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Immigration Corner | What’s the quickest way to migrate to be with my mother?

Published:Tuesday | May 28, 2024 | 12:06 AM
Dahlia A. Walker-Huntington
Dahlia A. Walker-Huntington

Dear Mrs Walker-Huntington,

I want to understand the expeditious pathways available for me to obtain legal residency in the United States. My situation involves two significant factors:

1. My child’s birth in America: My child was born in the United States in 2020, which I understand might influence my eligibility for certain immigration options.

2. My mother’s recent green card status: I am pleased to share that my mother, who is older, recently became a green card holder in the United States (2023).

Given these circumstances, my primary goal is to be able to work and assist my elderly mother in the United States. I am reaching out to you in the hopes of receiving expert guidance on the fastest and most suitable avenues to achieve this goal.

Additionally, is there a possibility of my current B-1/B-2 US Visa being cancelled while applying for a renewal, and what happens to my current visa if my renewal application is denied?

Thank you for your attention to my inquiry.

Warm regards.


Dear SM,

Both family members, your permanent resident mother and your US citizen daughter, can provide a pathway to migration to the United States.

Your permanent resident mother is eligible to file a petition for you to migrate to the United States if you are unmarried. A green card holder parent cannot file a petition for a married son/daughter to migrate to America – only a United States parent can file for a married son/daughter. This applies even if your parent files for you as unmarried and you marry before the process is completed, i.e., you enter the US as an unmarried person.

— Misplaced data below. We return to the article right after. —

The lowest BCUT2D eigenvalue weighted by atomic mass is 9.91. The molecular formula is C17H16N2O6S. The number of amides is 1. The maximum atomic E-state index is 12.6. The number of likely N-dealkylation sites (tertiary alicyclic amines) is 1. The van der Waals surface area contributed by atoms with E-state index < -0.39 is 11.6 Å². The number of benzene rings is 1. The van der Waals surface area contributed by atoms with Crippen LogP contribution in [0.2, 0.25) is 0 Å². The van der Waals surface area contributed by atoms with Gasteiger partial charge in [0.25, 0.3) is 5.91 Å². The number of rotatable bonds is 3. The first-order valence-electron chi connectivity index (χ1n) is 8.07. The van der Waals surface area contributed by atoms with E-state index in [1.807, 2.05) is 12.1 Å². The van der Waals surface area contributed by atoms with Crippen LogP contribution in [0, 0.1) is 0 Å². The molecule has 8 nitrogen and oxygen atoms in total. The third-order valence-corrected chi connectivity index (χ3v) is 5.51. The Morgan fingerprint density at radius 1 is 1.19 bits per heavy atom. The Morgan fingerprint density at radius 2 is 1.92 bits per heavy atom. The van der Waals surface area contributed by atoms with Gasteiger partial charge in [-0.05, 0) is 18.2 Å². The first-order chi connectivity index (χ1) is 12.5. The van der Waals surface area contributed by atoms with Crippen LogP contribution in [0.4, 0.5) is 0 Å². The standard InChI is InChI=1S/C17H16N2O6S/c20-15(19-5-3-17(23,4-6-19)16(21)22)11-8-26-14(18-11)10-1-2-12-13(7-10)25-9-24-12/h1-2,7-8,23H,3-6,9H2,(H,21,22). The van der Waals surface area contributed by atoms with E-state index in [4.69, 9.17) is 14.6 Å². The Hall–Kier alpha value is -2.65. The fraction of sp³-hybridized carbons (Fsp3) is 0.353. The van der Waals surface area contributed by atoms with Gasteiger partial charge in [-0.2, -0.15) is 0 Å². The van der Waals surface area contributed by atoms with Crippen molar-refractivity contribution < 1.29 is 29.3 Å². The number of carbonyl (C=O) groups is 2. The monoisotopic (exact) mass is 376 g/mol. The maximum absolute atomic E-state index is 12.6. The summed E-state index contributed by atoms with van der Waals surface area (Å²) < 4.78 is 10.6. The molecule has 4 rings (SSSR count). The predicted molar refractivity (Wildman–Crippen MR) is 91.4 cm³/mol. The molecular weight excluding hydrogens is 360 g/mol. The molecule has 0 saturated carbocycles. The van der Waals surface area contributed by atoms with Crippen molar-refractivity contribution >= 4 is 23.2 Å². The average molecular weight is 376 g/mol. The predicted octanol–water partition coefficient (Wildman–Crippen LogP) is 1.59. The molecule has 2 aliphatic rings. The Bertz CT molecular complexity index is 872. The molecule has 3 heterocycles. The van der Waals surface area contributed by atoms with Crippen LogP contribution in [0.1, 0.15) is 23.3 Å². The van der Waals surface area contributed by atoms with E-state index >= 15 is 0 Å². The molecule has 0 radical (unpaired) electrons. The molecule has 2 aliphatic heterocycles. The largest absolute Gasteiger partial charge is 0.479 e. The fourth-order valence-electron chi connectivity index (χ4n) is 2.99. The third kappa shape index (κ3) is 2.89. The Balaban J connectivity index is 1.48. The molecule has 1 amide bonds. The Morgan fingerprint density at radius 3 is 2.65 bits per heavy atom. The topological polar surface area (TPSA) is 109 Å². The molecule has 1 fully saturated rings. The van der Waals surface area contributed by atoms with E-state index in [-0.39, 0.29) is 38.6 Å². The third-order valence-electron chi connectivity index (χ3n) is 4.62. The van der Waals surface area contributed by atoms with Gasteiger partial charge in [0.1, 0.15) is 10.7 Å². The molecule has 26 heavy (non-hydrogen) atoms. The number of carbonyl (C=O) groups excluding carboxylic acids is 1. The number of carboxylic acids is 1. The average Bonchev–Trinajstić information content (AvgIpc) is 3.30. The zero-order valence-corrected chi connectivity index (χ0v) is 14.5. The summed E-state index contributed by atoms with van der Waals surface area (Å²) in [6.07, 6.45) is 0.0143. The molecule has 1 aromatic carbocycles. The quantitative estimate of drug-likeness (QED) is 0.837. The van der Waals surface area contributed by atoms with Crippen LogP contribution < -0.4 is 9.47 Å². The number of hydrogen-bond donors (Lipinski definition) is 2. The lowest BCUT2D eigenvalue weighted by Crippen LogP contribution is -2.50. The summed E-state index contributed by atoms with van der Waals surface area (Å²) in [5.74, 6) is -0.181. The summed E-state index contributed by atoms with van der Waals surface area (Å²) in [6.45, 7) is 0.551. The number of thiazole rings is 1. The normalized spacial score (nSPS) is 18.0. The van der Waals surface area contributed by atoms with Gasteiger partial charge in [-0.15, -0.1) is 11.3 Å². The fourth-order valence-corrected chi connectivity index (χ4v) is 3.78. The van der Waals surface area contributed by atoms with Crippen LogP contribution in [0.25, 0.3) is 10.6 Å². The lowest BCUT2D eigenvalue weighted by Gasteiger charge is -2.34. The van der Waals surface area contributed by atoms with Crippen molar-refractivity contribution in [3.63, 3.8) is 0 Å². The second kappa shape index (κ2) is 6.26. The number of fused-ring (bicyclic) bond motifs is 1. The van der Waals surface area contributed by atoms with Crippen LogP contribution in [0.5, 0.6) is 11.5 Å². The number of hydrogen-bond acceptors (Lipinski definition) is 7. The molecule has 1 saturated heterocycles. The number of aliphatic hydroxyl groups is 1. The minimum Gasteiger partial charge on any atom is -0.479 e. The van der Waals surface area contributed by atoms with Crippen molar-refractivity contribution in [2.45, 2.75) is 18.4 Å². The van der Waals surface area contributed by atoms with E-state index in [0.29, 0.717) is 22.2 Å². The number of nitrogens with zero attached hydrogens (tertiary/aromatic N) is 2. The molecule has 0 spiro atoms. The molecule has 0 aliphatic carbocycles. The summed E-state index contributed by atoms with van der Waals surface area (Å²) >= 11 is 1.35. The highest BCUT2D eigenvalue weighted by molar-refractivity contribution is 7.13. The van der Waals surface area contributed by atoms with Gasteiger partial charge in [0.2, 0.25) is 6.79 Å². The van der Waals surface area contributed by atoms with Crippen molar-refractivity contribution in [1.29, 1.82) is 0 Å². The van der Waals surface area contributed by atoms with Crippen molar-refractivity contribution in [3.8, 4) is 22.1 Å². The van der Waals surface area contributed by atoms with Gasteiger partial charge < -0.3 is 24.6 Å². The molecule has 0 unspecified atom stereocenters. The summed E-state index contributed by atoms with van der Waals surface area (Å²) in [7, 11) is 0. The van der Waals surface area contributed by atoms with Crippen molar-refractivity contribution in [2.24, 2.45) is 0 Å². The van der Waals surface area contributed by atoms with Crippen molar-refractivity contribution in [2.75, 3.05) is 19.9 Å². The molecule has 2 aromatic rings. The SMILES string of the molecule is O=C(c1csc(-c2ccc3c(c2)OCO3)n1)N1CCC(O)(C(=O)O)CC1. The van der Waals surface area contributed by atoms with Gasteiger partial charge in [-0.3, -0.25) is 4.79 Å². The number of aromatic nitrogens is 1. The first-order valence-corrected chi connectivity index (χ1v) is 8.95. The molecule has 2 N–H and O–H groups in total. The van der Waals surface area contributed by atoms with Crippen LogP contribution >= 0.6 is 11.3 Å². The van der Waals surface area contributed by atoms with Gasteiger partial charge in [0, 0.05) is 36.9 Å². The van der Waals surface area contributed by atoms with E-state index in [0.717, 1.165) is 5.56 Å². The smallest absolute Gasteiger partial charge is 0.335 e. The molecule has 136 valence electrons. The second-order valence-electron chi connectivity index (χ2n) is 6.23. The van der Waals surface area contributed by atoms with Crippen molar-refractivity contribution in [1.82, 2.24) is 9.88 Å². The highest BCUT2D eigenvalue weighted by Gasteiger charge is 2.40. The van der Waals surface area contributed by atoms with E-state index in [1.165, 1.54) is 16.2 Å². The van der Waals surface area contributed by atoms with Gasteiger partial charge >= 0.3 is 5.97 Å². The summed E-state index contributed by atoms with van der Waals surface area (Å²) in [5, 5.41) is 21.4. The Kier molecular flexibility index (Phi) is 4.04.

Your mother’s filing would place you in the F2B preference category, and applications with a priority date of April 1, 2016 and earlier have visas available for them in June, 2024.

Your United States citizen daughter will be eligible to file a US residency petition for you when she is 21 years old and not before. Wanting to live with your American citizen child in America while she is a minor does not qualify you for your US residency. She can live with her parents anywhere in the world – there is no requirement that she must reside in America.

A B1/B2 non-immigrant visa can be cancelled at any time by the US government, and for any reason. When you apply for the renewal of the visa, please ensure that you are completely truthful on the application, even if you think the answers may not be in your favour. People get into the realm of immigration fraud when they answer questions in a light most favourable to them and, in the process, commit fraud. If you commit immigration fraud, you will need a waiver of that fraud in the future, if you plan to migrate. Only spouses and parents are qualifying relatives from which a fraud waiver can be derived – a son/daughter is not a qualifying relative from whom you can be granted a waiver.

Most likely you would be called into the embassy for an interview during the renewal process, and your current visa (if there is still a valid period) would be cancelled if and when the renewal is denied.

Dahlia A. Walker-Huntington, Esq. is a Jamaican-American attorney who practises immigration law in the United States; and family, criminal and international law in Florida. She is a diversity and inclusion consultant, mediator and former special magistrate and hearing officer in Broward County, Florida.